The Form of Prayer for the Ordination of a Deaconess.

      XX . O Eternal God, the Father of our Lord Jesus Christ, the Creator of man and of woman, who replenished with the Spirit Miriam, and Deborah, and Anna, and Huldah; who did not disdain that Your only begotten Son should be born of a woman; who also in the tabernacle of the testimony, and in the temple, ordained women to be keepers of Your holy gates—do Thou now also look down upon this Your servant, who is to be ordained to the office of a deaconess, and grant her Your Holy Spirit, and cleanse her from all filthiness of flesh and spirit, 2 Corinthians 7:1 that she may worthily discharge the work which is committed to her to Your glory, and the praise of Your Christ, with whom glory and adoration be to You and the Holy Spirit for ever. Amen.”

      C) Chalcedon Canon 15

      “A woman shall not receive the laying on of hands as a deaconess under forty years of age, and then only after searching examination. And if, after she has had hands laid on her and has continued for a time to minister, she shall despise the grace of God and give herself in marriage, she shall be anathematized and the man united to her.”

      D) Trullo Canon 14:

      “Let the canon of our holy God-bearing Fathers be confirmed in this particular also; that a presbyter be not ordained before he is thirty years of age, even if he be a very worthy man, but let him be kept back. For our Lord Jesus Christ was baptized and began to teach when he was thirty. In like manner let no deacon be ordained before he is twenty-five, nor a deaconess before she is forty.”

    2. Daniel,

      The document you linked to isn’t a CDF document at all, but a document of the (advisory but non-Magisterial) International Theological Commission. In any case, it provides the answer to your (B); namely:

      The deaconesses mentioned in the tradition of the ancient Church – as evidenced by the rite of institution and the functions they exercised – were not purely and simply equivalent to the deacons.

      Yes, there were women in the early Church who assisted in the baptisms of female catechumens (for modesty reasons). But these women weren’t female deacons, despite the confusing nomenclature.

      Let me give you a modern example. Some dioceses have lay “pastoral associates,” both men and women. That sounds like the equivalent of being an “associate pastor,” but isn’t. In both the cases of “pastoral associates” and “deaconesses,” the problem is bad terminology, terminology often exploited by those pushing an agenda contrary to the Church.

      The ITC makes a generally strong case, but I’m unconvinced, and think that their explanation of footnote 65 is implausible, for reasons that I’ve addressed elsewhere. In my opinion, that explanation just doesn’t make compelling sense of the canon.



    3. A) It was my understanding that the ITC was the ‘advising’ commission of the CDF. Perhaps that’s not the case, so for the purposes of this discussion let’s strike “CDF” in my comment and replace it with “a commission of the Curia”

      B) I’m not saying that a deaconess is a female deacon, but that as a matter of discipline both a deacon and a deaconess were considered part of the diaconate.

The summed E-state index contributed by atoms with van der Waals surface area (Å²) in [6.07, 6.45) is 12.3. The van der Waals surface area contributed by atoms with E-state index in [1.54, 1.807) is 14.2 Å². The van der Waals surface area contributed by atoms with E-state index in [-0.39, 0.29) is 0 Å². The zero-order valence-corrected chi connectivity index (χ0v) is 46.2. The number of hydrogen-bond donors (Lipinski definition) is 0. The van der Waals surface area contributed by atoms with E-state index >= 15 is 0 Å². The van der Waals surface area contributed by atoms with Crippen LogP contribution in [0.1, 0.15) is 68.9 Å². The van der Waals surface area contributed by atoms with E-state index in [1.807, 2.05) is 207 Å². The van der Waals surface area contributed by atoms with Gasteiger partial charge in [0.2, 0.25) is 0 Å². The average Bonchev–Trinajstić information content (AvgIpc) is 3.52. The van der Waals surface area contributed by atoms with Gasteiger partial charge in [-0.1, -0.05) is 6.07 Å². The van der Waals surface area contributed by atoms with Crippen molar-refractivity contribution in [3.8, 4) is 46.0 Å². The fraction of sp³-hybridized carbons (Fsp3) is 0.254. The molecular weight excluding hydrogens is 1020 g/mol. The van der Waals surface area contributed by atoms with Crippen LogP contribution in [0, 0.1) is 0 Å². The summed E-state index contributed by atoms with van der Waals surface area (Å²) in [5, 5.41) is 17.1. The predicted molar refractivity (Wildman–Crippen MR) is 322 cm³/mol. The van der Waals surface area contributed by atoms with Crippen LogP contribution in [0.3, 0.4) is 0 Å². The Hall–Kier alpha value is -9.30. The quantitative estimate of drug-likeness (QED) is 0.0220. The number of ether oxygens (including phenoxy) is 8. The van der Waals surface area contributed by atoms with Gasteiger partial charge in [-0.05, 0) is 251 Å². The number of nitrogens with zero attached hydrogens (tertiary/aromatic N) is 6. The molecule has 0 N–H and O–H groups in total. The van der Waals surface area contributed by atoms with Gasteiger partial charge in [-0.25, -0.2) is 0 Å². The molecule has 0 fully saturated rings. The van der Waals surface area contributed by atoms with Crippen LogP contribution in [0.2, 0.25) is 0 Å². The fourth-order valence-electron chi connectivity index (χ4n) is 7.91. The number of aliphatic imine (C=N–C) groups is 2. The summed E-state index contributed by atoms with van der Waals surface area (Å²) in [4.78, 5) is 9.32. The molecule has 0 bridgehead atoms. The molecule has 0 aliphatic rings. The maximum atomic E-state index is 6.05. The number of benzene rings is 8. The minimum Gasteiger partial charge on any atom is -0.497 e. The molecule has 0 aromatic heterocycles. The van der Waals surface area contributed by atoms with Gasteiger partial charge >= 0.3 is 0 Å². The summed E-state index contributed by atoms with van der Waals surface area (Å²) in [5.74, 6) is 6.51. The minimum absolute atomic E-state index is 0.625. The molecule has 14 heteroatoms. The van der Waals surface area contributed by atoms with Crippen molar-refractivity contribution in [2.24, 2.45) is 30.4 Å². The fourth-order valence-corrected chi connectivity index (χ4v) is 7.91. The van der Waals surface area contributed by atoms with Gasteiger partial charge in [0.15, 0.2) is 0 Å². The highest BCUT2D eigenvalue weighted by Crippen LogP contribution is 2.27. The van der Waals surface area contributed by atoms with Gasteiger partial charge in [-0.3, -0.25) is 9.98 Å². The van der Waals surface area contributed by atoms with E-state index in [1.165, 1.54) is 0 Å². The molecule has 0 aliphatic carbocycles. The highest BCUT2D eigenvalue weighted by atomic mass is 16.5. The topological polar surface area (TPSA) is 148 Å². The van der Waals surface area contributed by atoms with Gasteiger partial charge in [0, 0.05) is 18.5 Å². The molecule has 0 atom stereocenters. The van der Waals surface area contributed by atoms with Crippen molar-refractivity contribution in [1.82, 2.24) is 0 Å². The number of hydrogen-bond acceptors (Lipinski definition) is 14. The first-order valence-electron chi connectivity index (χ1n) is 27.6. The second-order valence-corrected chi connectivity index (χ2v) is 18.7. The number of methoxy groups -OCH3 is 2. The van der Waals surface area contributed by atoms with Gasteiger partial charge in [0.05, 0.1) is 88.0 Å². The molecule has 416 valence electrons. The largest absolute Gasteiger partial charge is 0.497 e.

Consider the translation used by the ITC (mine above was from

      “look now upon your servant before you, proposed for the diaconate: grant her the Holy Spirit and purify her of all defilement of flesh and spirit so that she may acquit herself worthily of the office which has been entrusted to her…”

      And also:

      “…the bishop still imposed his hands (cheirotonia) on a deaconess, and conferred on her the orarion or stole (both ends of which were worn at the front, one over the other); he gave her the chalice, which she placed on the altar without giving communion to anyone. Deaconesses were ordained in the course of the Eucharistic liturgy, in the sanctuary, like deacons.”

      That’s CHEIROTONIA not Cheirothesia like for the minor orders as Jack on the other thread pointed out.

      If the role is for the same job as a nun or widow or virgin, why do nuns and widows and virgins not get “ordained” at all much less during the Divine Liturgy?

      C) Your analysis of Nicea canon 19 is all turned around I think.

      I think what they are trying to say is that the Paulist ‘deaconesses’ don’t have invalid ordinations because they haven’t had ordination at all (and should be numbered among the laity not numbered with the defectively ordained imposter clergy) . And that needs to be remedied.

      Concerning the Paulianists who have flown for refuge to the Catholic Church, it has been decreed that they must by all means be rebaptized; and if any of them who in past time have been numbered among their clergy [numbered BY THEM] should be found blameless and without reproach, let them be rebaptized and ordained by the bishop of the catholic church; but if the examination should discover them to be unfit, they ought to be deposed. Likewise [How do you “likewise” DEPOSE a deaconess if the deaconess doesn’t consider herself ‘numbered among the clergy’?] in the case of their deaconesses [mentioned separately because they HAVEN’T been “enrolled” though they are “numbered” by the Paulists], and generally in the case of those who have been enrolled among their clergy, let the same form be observed. And we mean by deaconesses such as have assumed the habit, but who, since they have no imposition of hands, are to be numbered only among the laity [by us until they are ‘enrolled’].

      The corollary is that imposition of hands means that you DON’T number them among the laity.